# Light intensity and wave behavior of light

• ViolentCorpse
In summary, the two light bulbs produce twice as much brightness as a single light bulb would. This is because the waves emitted from the two bulbs interfere, and the intensity is proportional to the square of the amplitude. This is only observable for visible light, as the waves are too small for other wavelengths.
ViolentCorpse
Hello PF'ers,

Why is it that two light-bulbs produce twice as much brightness as a single light-bulb would? If we restrict our attention to a single point in space where light from the two sources meet, the waves would cancel half of the time and reinforce half of the time, producing on average no greater brightness than a single bulb working alone, unless the two sources produce all waves exactly in phase all the time, which is highly improbable. The brightness would be constantly fluctuating, but I guess our brains are too slow to observe that (not claiming that this is indeed what actually happens).

I know that coherent light is a prerequisite for interference effects and everyday sources of light aren't coherent, but still light behaves like a wave in most ordinary circumstances so there should be some discernible interference on average at least?

Photons don't interact with each other. There is a huge, messy network of photons in between you and your computer screen going every which way but you only notice the photons that hit your pupil. A photon's wave function can destructively interfere with itself, but not between two photons.

The (very) simplified argument: Intensity is proportional to the square of the amplitude. In your case you would have zero amplitude in the destructive spots and twice the amplitude in the constructive. The average intensity would be (0+2^2)/2 = 2 times that of a single source.

Of course, visible light wavelength would be too small to observe this interference even if you had two bulbs sending out coherent light.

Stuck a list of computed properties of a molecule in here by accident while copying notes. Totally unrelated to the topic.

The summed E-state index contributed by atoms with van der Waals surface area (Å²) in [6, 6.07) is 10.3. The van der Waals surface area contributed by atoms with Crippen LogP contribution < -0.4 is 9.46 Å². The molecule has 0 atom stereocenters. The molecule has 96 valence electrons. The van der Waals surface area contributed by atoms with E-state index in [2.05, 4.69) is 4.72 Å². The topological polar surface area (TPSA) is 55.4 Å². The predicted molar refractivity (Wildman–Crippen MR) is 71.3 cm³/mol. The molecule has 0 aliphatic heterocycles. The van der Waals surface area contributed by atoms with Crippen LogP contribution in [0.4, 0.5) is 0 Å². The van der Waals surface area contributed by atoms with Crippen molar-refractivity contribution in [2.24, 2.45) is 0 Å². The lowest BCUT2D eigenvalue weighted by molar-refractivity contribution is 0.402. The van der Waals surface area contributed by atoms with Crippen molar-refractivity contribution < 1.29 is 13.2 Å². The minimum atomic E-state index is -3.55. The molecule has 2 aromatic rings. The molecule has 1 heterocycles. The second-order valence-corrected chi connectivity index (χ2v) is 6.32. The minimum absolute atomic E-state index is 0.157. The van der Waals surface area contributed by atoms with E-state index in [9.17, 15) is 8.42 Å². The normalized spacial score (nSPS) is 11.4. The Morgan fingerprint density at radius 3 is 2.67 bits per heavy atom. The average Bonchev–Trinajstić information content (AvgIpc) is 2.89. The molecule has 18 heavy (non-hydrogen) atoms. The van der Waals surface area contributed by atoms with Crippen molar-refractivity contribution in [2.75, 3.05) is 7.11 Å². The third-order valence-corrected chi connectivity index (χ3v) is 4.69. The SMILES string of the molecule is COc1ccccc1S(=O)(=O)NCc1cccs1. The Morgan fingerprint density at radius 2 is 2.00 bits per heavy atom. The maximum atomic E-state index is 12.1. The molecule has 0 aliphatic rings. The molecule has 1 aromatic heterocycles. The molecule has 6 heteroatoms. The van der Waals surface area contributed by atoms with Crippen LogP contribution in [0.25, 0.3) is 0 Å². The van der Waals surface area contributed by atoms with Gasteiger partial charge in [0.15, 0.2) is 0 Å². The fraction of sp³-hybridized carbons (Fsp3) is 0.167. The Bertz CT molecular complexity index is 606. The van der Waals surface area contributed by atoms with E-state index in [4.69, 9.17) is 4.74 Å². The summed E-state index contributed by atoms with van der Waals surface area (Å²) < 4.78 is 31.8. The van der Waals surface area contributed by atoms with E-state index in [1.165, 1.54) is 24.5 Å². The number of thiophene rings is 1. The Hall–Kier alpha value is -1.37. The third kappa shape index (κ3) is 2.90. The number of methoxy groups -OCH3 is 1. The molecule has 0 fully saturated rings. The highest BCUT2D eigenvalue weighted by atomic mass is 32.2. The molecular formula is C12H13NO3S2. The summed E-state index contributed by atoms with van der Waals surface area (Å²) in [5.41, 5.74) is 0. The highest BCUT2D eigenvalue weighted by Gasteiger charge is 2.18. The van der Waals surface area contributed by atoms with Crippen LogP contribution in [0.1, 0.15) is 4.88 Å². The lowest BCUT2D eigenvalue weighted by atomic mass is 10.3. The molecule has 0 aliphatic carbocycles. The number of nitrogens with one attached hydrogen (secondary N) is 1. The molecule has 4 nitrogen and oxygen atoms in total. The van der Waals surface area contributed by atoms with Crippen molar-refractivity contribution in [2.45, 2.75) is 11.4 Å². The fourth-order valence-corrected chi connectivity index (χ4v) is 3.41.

1 person
I believe it boils down to the fact that the light emitted from a lightbulb is not coherent, so the interference is completely random, leading to no observable pattern of fringes. In other words, some waves would interfere constructively, some destructively, and most somewhere in between.

1 person
Orodruin said:
The (very) simplified argument: Intensity is proportional to the square of the amplitude. In your case you would have zero amplitude in the destructive spots and twice the amplitude in the constructive. The average intensity would be (0+2^2)/2 = 2 times that of a single source.

Of course, visible light wavelength would be too small to observe this interference even if you had two bulbs sending out coherent light.
That's a neat, intuitive explanation. Though, I wonder if things wouldn't be the same if there's a single source with no destructive spots at all i.e something like (1+1)^2/2=2?

Thank you so much, Orodruin!

Last edited:

## What is light intensity?

Light intensity can be defined as the amount of energy that is contained within a specific area of light. It is often measured in units such as watts per square meter or lumens.

## How does light intensity affect the behavior of light waves?

The intensity of light can affect the behavior of light waves in several ways. Higher intensity light can cause more energetic and frequent oscillations of the light waves, leading to a greater amplitude and shorter wavelength. It can also cause light to scatter more, leading to changes in color and brightness.

## What factors can affect the intensity of light?

The intensity of light can be affected by several factors, including the source of the light, the distance from the source, and any obstructions or filters that the light passes through. Additionally, the type of light (such as visible, infrared, or ultraviolet) can also impact its intensity.

## How can light intensity be measured?

Light intensity can be measured using a variety of instruments, such as a photometer, spectrometer, or lux meter. These devices measure the amount of light energy at a specific point or over a certain area and can provide a numerical value for the light intensity.

## What is the relationship between light intensity and the speed of light?

The speed of light is not directly affected by its intensity. However, changes in intensity can alter the frequency and wavelength of light, which can impact its speed through different mediums. For example, light travels slower through denser materials, so a higher intensity light may appear to travel slower than a lower intensity light in the same medium.

• Optics
Replies
17
Views
2K
• Optics
Replies
4
Views
3K
• Optics
Replies
8
Views
1K
• Optics
Replies
4
Views
4K
• Optics
Replies
4
Views
1K
• Optics
Replies
1
Views
1K
• Optics
Replies
12
Views
1K
• Optics
Replies
68
Views
12K
• Optics
Replies
3
Views
1K
• Optics
Replies
14
Views
2K